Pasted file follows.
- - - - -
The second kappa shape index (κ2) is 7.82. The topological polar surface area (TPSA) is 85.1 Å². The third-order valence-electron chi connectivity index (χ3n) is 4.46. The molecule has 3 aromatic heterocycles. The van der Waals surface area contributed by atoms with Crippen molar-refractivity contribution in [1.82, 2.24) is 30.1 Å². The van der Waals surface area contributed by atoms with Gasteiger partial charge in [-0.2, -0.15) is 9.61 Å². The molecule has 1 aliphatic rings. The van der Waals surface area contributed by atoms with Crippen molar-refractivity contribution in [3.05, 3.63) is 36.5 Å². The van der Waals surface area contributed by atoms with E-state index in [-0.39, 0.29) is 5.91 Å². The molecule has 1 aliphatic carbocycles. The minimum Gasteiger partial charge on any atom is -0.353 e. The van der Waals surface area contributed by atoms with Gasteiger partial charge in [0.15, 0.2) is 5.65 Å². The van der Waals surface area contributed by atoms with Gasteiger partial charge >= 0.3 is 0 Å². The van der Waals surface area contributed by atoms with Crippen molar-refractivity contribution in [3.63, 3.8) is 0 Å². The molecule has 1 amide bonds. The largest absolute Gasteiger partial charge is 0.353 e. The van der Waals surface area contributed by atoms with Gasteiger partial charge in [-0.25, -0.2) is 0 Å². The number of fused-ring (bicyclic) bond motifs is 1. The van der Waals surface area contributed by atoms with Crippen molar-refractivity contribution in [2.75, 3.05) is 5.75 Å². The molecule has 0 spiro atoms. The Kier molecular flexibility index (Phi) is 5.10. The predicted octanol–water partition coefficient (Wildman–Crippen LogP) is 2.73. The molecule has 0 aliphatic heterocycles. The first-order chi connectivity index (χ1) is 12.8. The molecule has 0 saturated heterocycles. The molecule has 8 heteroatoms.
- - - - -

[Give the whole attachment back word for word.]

The second kappa shape index (κ2) is 7.82. The topological polar surface area (TPSA) is 85.1 Å². The third-order valence-electron chi connectivity index (χ3n) is 4.46. The molecule has 3 aromatic heterocycles. The van der Waals surface area contributed by atoms with Crippen molar-refractivity contribution in [1.82, 2.24) is 30.1 Å². The van der Waals surface area contributed by atoms with Gasteiger partial charge in [-0.2, -0.15) is 9.61 Å². The molecule has 1 aliphatic rings. The van der Waals surface area contributed by atoms with Crippen molar-refractivity contribution in [3.05, 3.63) is 36.5 Å². The van der Waals surface area contributed by atoms with E-state index in [-0.39, 0.29) is 5.91 Å². The molecule has 1 aliphatic carbocycles. The minimum Gasteiger partial charge on any atom is -0.353 e. The van der Waals surface area contributed by atoms with Gasteiger partial charge in [0.15, 0.2) is 5.65 Å². The van der Waals surface area contributed by atoms with Gasteiger partial charge >= 0.3 is 0 Å². The van der Waals surface area contributed by atoms with Crippen molar-refractivity contribution in [3.63, 3.8) is 0 Å². The molecule has 1 amide bonds. The largest absolute Gasteiger partial charge is 0.353 e. The van der Waals surface area contributed by atoms with Gasteiger partial charge in [-0.25, -0.2) is 0 Å². The number of fused-ring (bicyclic) bond motifs is 1. The van der Waals surface area contributed by atoms with Crippen molar-refractivity contribution in [2.75, 3.05) is 5.75 Å². The molecule has 0 spiro atoms. The Kier molecular flexibility index (Phi) is 5.10. The predicted octanol–water partition coefficient (Wildman–Crippen LogP) is 2.73. The molecule has 0 aliphatic heterocycles. The first-order chi connectivity index (χ1) is 12.8. The molecule has 0 saturated heterocycles. The molecule has 8 heteroatoms.